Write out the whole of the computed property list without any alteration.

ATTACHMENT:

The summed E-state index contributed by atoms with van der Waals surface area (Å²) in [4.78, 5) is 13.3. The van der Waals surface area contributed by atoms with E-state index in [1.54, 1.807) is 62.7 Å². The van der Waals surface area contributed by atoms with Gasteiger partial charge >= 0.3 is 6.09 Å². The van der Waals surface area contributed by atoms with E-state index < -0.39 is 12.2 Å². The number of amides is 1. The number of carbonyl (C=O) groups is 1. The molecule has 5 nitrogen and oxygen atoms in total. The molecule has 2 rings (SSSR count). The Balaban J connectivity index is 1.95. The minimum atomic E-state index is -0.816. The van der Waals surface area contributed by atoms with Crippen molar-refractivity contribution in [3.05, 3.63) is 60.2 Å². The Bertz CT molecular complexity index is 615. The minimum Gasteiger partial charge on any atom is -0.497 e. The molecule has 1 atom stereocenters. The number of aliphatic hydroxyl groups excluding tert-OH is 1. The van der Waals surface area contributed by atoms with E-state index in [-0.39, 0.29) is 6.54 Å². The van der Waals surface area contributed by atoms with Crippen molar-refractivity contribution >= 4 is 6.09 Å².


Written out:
The summed E-state index contributed by atoms with van der Waals surface area (Å²) in [4.78, 5) is 13.3. The van der Waals surface area contributed by atoms with E-state index in [1.54, 1.807) is 62.7 Å². The van der Waals surface area contributed by atoms with Gasteiger partial charge >= 0.3 is 6.09 Å². The van der Waals surface area contributed by atoms with E-state index < -0.39 is 12.2 Å². The number of amides is 1. The number of carbonyl (C=O) groups is 1. The molecule has 5 nitrogen and oxygen atoms in total. The molecule has 2 rings (SSSR count). The Balaban J connectivity index is 1.95. The minimum atomic E-state index is -0.816. The van der Waals surface area contributed by atoms with Crippen molar-refractivity contribution in [3.05, 3.63) is 60.2 Å². The Bertz CT molecular complexity index is 615. The minimum Gasteiger partial charge on any atom is -0.497 e. The molecule has 1 atom stereocenters. The number of aliphatic hydroxyl groups excluding tert-OH is 1. The van der Waals surface area contributed by atoms with E-state index in [-0.39, 0.29) is 6.54 Å². The van der Waals surface area contributed by atoms with Crippen molar-refractivity contribution >= 4 is 6.09 Å².